Jessica M. Karmasek Jan. 9, 2014, 10:32am
WASHINGTON (Legal Newsline) – The head of a national bar association made up primarily of intellectual property lawyers says a Senate version of a measure aimed at curbing abusive patent litigation is the “better approach.”
“The Leahy bill, in our opinion, seeks to try to deal with real troll problems,” he said, referring to so-called patent trolls.
Patent trolls are companies that purchase groups of patents without an intent to market or develop a product. The companies then target other businesses with lawsuits alleging infringement of the patents they bought.
Leahy’s measure, also referred to as Senate Bill 1720, is considered by some to be a “less ambitious” version of the House’s Innovation Act.
The Innovation Act, or House of Representatives Bill 3309, was approved in an overwhelming bipartisan vote of 325-91 last month and has since been sent to the Senate.
Similar to the Innovation Act, Leahy’s bill would increase transparency in patent ownership.
In particular, the person or organization that holds the patent and files an action in federal court would have to disclose any and all persons that have a financial interest in the proceedings, or that could be affected by the outcome.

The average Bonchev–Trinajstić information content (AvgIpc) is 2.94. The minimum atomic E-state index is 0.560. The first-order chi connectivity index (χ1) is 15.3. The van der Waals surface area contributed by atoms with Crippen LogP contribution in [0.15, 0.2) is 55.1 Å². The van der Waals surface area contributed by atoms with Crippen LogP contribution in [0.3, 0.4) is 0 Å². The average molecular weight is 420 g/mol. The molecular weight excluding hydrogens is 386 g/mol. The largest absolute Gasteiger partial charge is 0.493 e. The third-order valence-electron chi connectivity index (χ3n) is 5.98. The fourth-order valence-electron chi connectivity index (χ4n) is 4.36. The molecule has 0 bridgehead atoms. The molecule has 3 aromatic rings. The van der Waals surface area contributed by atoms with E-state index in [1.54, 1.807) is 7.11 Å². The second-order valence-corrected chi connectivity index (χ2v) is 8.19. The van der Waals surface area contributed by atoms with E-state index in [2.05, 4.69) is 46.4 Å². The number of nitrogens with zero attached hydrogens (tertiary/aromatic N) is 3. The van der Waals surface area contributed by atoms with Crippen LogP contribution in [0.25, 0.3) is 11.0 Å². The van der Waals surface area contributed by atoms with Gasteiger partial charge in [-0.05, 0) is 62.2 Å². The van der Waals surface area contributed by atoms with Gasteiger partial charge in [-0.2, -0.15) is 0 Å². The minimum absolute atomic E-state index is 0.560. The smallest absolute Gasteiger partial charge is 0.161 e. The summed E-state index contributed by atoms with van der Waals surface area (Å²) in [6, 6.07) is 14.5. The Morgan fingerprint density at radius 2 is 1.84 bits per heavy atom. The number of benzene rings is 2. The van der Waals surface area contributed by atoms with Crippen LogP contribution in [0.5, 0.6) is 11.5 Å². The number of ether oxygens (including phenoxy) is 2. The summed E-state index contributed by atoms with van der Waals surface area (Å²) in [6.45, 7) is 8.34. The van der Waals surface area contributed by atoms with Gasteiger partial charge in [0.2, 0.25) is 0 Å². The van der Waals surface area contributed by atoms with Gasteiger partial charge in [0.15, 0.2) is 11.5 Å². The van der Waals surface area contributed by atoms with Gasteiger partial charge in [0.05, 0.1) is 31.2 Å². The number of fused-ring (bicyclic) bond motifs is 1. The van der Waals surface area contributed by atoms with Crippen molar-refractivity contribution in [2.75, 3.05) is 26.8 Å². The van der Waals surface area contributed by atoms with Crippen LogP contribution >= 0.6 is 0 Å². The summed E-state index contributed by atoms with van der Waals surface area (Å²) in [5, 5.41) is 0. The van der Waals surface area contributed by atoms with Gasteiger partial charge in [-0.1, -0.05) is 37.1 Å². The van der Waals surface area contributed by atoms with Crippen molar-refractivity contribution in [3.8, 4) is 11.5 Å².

And like the Innovation Act, the Leahy measure targets the widespread sending of frivolous demand letters.
More specifically, the Senate bill would empower the Federal Trade Commission to consider such letters an “unfair and deceptive act or practice.”
S. 1720 also allows cases against customers who are sued for patent infringement to be stayed while the manufacturer litigates the lawsuit.
Leahy’s bill also would provide additional resources for small business that are targeted in patent infringement lawsuits, and it calls for various studies to be done by the U.S. Patent and Trademark Office, among others.
“America’s patent system is the envy of the world, but unfortunately some bad actors are misusing the system to sue unsuspecting consumers or extort monetary settlements by making misleading demands,” Leahy said in November.
“When small businesses in Vermont and across the country are threatened with lawsuits for offering wi-fi to their customers or using document scanners in their offices, we can all agree the system is not being used as intended.”
The biggest difference between Leahy’s proposed legislation and the House version is that S. 1720 does not include the provisions that would force patent infringement case management rules on the district courts or procedures as to pleading, discovery timing and limits, cost-shifting related to discovery or loser-pays fee shifting.
Dickinson, who served as the director of the PTO from 1999 to 2001 and recently testified on Capitol Hill about patent troll abuse, said such provisions can be problematic in the long run.
“The problem is, if you stay all discovery while waiting for a hearing, you’re basically delaying the eventual discovery,” he explained.
“You’re going to have to do it anyway. Now, instead of doing it in parallel, you’re going to hold things up.”
S. 1720 was assigned to a congressional committee on Nov. 18. It must be considered before it is possibly sent on to the House or Senate as a whole.
From Legal Newsline: Reach Jessica Karmasek at email@example.com.